{{- else }}
          claimName: {{ template "mssql.fullname" . }}-backup
          {{- end }}
      {{- else }}
        emptyDir: {}
      {{- end }}
      - name: app
      {{- if .Values.persistence.enabled }}
        persistentVolumeClaim:
          {{- if .Values.persistence.existingApppClaim }}
          claimName: {{ .Values.persistence.existingAppClaim }}
          {{- else }}
          claimName: {{ template "mssql.fullname" . }}-app
          {{- end }}
      {{- else }}
        emptyDir: {}
      {{- end }}

 

Referring to my flexible architecture, I added 2 YAML files that contain the new persistent volumes definition for respectively pvc-app for /u00 (app) and pvc-tempdb for /u03 (tempdb).

Here the content of my persistent volume claim for tempdb for instance:

{{- if and .Values.persistence.enabled (not .Values.persistence.existingTempdbClaim) }}
kind: PersistentVolumeClaim
apiVersion: v1
metadata:
  name: {{ template "mssql.fullname" . }}-tempdb
  labels:
    app: {{ template "mssql.fullname" . }}
    chart: "{{ .Chart.Name }}-{{ .Chart.Version }}"
    release: "{{ .Release.Name }}"
    heritage: "{{ .Release.Service }}"
{{- if .Values.persistence.annotations }}
  annotations:
{{ toYaml .Values.persistence.annotations | indent 4 }}
{{- end }}
spec:
  accessModes:
    - {{ .Values.persistence.tempdbAccessMode | quote }}
  resources:
    requests:
      storage: {{ .Values.persistence.tempdbSize | quote }}
{{- if .Values.persistence.storageClass }}
{{- if (eq "-" .Values.persistence.storageClass) }}
  storageClassName: ""
{{- else }}
  storageClassName: "{{ .Values.persistence.storageClass }}"
{{- end }}
{{- end }}
{{- end -}}

 

I added to the secret.yaml to include a section dedicated to my “application” user password

---
apiVersion: v1
kind: Secret
metadata:
  name: {{ template "mssql.fullname" . }}-user-secret
  labels:
    app: {{ template "mssql.name" . }}
    chart: {{ .Chart.Name }}-{{ .Chart.Version | replace "+" "_" }}
    release: {{ .Release.Name }}
    heritage: {{ .Release.Service }}
type: Opaque
data:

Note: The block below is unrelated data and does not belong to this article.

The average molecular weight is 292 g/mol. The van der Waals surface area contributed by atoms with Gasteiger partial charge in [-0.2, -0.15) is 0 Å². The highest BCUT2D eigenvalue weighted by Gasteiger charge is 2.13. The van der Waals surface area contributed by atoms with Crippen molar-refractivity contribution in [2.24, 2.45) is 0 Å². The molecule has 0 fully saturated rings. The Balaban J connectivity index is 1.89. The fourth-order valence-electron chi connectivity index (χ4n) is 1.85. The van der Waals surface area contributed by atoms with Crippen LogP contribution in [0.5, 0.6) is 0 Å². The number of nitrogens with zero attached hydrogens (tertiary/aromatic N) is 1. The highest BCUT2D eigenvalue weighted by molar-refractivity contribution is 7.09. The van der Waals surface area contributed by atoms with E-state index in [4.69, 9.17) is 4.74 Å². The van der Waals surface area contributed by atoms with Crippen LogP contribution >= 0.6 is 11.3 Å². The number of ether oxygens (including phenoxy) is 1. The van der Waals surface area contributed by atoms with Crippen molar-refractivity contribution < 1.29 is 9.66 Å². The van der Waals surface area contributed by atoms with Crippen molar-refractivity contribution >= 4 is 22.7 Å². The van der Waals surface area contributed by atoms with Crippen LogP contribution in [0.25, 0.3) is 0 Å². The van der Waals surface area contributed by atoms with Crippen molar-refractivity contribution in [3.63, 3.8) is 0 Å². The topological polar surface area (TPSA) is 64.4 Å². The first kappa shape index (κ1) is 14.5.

{{ if .Values.userpassword }}
  userpassword:  {{ .Values.userpassword.value | b64enc | quote }}
  {{ else }}
  userpassword: {{ randAlphaNum 20 | b64enc | quote }}
{{ end }}

 

Note the helm chart allows you to define your own password or if empty it will generate an random password instead.

Finally, the values.yaml file contains predefined values for my release deployment

# General parameters
acceptEula: 
  value: "Y"
edition: 
  value: "Developer"
DMK: 
  value: "N"
collation: 
  value: SQL_Latin1_General_CP1_CI_AS
lcid: 
  value: 1033
hadr: 
    value: 0
# User parameters
sapassword: 
  value: Password1
usersql: 
  value: dbi_user
userpassword: 
  value: Password2
# Image parameters
image:
  repository: dbi/mssql-server-linux
  tag: 2017-CU12
  pullPolicy: IfNotPresent
# Service parameters
service:
  type: 
    value: LoadBalancer
  port: 
    value: 1433
  annotations: {}
deployment:
  annotations: {}
# Volumes & persistence parameters
persistence:
  enabled: true
  # existingDataClaim:
  # existingTransactionLogClaim:
  # existingBackupClaim:
  # existingMasterClaim:
  # existingAppClaim:
  # existingTempdbClaim:
  storageClass: ""
  dataAccessMode: ReadWriteOnce
  dataSize: 5Gi
  transactionLogAccessMode: ReadWriteOnce
  transactionLogSize: 5Gi
  tempdbAccessMode: ReadWriteOnce
  tempdbSize: 5Gi
  backupAccessMode: ReadWriteOnce
  backupSize: 5Gi
  masterAccessMode: ReadWriteOnce
  masterSize: 5Gi
  appAccessMode: ReadWriteOnce
  appSize: 5Gi
# Probe parameters